China-Centric Online Casinos Exit Philippines Due to Virus Curbs
(Bloomberg) -- About half of the more than 60 online casinos in the Philippines have permanently shut due to coronavirus restrictions, affecting as many as 30,000 foreign workers, the nation’s gaming agency chief said.
The Philippine Amusement & Gaming Corp. expects its gaming revenue to drop to as low as 16 billion pesos ($330 million) this year from about 30 billion pesos in 2020 as strict movement curbs in the capital region remain, Chairman Andrea Domingo said in a virtual briefing.
Revenue from online casinos, which cater mostly to Chinese clients, will likely be less than half the usual earnings of 8 billion to 9 billion pesos, Domingo said. Some online casinos known as Philippine offshore gaming operators or POGOs partially reopened in December.
“Manpower is really a problem. Chinese nationals can’t go to the Philippines, so no one can take bets,” Domingo said. Workers who left for Chinese New Year in 2020 were not able to return because of the lockdown, and there aren’t enough locals to do the job, she said.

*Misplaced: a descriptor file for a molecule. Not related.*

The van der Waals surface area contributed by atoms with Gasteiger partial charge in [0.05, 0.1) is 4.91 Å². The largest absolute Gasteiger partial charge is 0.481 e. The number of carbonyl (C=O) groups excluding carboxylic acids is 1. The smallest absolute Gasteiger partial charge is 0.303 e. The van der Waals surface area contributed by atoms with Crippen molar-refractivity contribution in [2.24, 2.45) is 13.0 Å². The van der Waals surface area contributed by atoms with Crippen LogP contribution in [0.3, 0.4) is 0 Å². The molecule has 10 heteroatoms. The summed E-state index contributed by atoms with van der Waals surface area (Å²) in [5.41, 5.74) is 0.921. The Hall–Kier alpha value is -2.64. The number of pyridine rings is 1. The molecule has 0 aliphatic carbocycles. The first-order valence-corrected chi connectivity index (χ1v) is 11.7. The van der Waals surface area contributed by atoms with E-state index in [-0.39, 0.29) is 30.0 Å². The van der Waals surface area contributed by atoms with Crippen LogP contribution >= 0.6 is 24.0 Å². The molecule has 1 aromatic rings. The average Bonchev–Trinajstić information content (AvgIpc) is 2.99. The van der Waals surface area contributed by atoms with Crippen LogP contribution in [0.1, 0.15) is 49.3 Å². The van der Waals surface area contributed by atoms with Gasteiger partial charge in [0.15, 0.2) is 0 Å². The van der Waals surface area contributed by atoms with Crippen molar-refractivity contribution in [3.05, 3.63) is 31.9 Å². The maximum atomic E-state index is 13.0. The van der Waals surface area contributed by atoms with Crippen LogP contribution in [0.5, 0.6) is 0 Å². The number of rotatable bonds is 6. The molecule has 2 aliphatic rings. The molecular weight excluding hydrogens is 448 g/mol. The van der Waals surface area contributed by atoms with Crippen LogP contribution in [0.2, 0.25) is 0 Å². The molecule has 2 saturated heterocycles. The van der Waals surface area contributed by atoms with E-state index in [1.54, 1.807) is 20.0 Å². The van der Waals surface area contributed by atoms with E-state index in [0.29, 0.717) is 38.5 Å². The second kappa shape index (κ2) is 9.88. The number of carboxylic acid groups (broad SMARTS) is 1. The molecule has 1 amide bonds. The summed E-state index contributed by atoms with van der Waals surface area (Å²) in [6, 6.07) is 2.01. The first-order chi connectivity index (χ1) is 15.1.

Some operators will likely transfer to Vietnam, Myanmar and Malaysia, while bigger online casinos may return to the Philippines once travel restrictions ease and there’s clarity on proposals to tax the industry, Domingo said.
The property sector will also take a hit from the shutdowns, as online casino workers leave empty offices and residential units, she said.
To recoup losses, the gaming agency proposed to the virus task force that land-based casinos be allowed to operate at half capacity under the second-strictest quarantine level, which is in force in the capital.
“We’re trying to keep afloat,” Domingo said. “We have to open up a little bit so we don’t lose the market altogether.”
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